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The S&L crisis and the failure of a few big commercial banks induced a series of regulatory reforms in the United States. The first such act, the Financial Institutions Reform, Recovery, and Enforcement Act (FIRREA), became law in August 1989. That act canned the old S&L regulators, created new regulatory agencies, and bailed out the bankrupt insurance fund. In the end, U.S. taxpayers reimbursed depositors at the failed S&Ls. FIRREA also re-regulated S&Ls, increasing their capital requirements and imposing the same risk-based capital standards that commercial banks are subject to. Since passage of the act, many S&Ls have converted to commercial banks and few new S&Ls have been formed.
In 1991, the government enacted further reforms in the Federal Deposit Insurance Corporation Improvement Act (FDICIA), which continued the bailout of the S&Ls and the deposit insurance fund, raised deposit insurance premiums, and forced the FDIC to close failed banks using the least costly method. (Failed banks can be dismembered and their pieces sold off one by one. That often entails selling assets at a discount. Or an entire bank can be sold to a healthy bank, which, of course, wants a little sugar [read, “cash”] to induce it to embrace a zombie!) The act also forced the FDIC to charge risk-based insurance premiums instead of a flat fee. The system it developed, however, resulted in 90 percent of banks, accounting for 95 percent of all deposits, paying the same premium. The original idea of taxing risky banks and rewarding safe ones was therefore subverted.
FDICIA’s crowning glory is that it requires regulators to intervene earlier and more stridently when banks first get into trouble, well before losses eat away their capital. The idea is to close banks before they go broke, and certainly before they arise from the dead. See Figure 11.4 "Regulation of bank capitalization" for details. Of course, banks can go under, have gone under, in a matter of hours, well before regulators can act or even know what is happening. Regulators do not and, of course, cannot monitor banks 24/7/365. And despite the law, regulators might still forbear, just like your neighbor might still smoke pot, even though it’s illegal.
Figure 11.4 Regulation of bank capitalization
The other problem with FDICIA is that it weakened but ultimately maintained the too-big-to-fail (TBTF) policyThe explicit or implicit promise of regulators that they will not allow a given financial institution to fail because to do so would cause too large of a shock for the financial system to handle. While that sounds reassuring and noble, the policy increases moral hazard, encouraging large financial institutions to take on large risks.. Regulators cooked up TBTF during the 1980s to justify bailing out a big shaky bank called Continental Illinois. Like deposit insurance, TBTF was ostensibly a noble notion. If a really big bank failed and owed large sums to lots of other banks and nonbank financial institutions, it could cause a domino effect that could topple numerous companies very quickly. That, in turn, would cause asymmetric information and uncertainty to rise, risk premia on bonds to jump, stock prices to fall…you get the picture.If not, read an article that influenced policymakers: Ben Bernanke, “Nonmonetary Effects of the Financial Crisis in the Propagation of the Great Depression,” American Economic Review 73 (June 1983): 257–76.The problem is that if a bank thinks it is too big to be allowed to fail, it has an incentive to take on a lot of risk, confident that the government will have its back if it gets into trouble. (Banks in this respect are little different from drunken frat boys, or so I’ve heard.) Financier Henry Kaufman has termed this problem the Bigness DilemmaThe dilemma is that big banks in other regards are stabilizing rather than destabilizing because they have clearly achieved efficient scale and maintain a diversified portfolio of assets. and long feared that it could lead to a catastrophic economic meltdown, a political crisis, or a major economic slump. His fears came to fruition during the financial crisis of 2007–2008, of which we will learn more in another chapter. Similarly some analysts believe that Japan’s TBTF policy was a leading cause of its recent fifteen-year economic funk. So like most other regulations, TBTF imposes costs that may exceed its benefits, depending on the details of how each are tallied. Such tallies, unfortunately, are often suffused with partisan ideological assumptions.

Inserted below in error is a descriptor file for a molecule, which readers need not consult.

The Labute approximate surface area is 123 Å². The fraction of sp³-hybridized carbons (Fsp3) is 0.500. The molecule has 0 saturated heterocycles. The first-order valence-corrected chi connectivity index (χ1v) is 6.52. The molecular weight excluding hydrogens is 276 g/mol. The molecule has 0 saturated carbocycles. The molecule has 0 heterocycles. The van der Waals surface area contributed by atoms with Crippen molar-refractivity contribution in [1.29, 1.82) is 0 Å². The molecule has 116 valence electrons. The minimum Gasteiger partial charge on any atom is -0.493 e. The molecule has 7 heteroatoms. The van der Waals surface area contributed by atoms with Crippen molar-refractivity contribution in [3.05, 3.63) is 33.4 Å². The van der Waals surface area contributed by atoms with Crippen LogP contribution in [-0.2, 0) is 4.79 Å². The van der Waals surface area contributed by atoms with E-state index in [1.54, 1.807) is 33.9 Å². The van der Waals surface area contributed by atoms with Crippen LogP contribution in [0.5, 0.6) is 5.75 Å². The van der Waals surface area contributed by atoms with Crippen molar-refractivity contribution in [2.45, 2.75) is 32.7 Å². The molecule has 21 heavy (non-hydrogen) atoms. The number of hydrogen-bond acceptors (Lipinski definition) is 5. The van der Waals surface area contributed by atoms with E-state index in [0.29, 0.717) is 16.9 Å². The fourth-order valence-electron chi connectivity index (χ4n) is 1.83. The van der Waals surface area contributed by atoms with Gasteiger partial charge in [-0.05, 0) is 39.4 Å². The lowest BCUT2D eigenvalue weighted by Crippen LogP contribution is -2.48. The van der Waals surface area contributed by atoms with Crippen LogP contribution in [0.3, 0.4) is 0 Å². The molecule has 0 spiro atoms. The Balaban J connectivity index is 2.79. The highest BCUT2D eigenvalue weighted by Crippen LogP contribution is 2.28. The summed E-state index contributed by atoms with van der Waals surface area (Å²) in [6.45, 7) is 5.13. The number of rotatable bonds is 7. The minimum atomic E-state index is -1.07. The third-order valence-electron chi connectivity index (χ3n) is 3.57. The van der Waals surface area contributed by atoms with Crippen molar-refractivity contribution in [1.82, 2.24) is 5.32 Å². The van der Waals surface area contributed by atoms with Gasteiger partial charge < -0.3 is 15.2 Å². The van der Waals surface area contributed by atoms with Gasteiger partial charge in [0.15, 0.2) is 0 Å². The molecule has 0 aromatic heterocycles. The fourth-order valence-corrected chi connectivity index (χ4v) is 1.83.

In 1994, the Riegle-Neal Interstate Banking and Branching Efficiency Act finally overturned most prohibitions on interstate banking. That law led to considerable consolidation, the effects of which are still unclear. Nevertheless, the act was long overdue, as was the Gramm-Leach-Bliley Financial Services Modernization Act of 1999, which repealed Glass-Steagall, allowing the same institutions to engage in both commercial and investment banking activities. The act has led to some conglomeration, but not as much as many observers expected. Again, it may be some time before the overall effects of the reform become clear. So far, both acts appear to have strengthened the financial system by making banks more profitable and diversified. Some large complex banking organizations and large complex financial institutions (LCBOs and LCFIs, respectively) have held up well in the face of the subprime mortgage crisis, but others went bankrupt. The recent crisis appears to have been rooted in more fundamental issues, like TBTF and a dearth of internal incentive alignment within financial institutions, big and small, than in the regulatory reforms of the 1990s.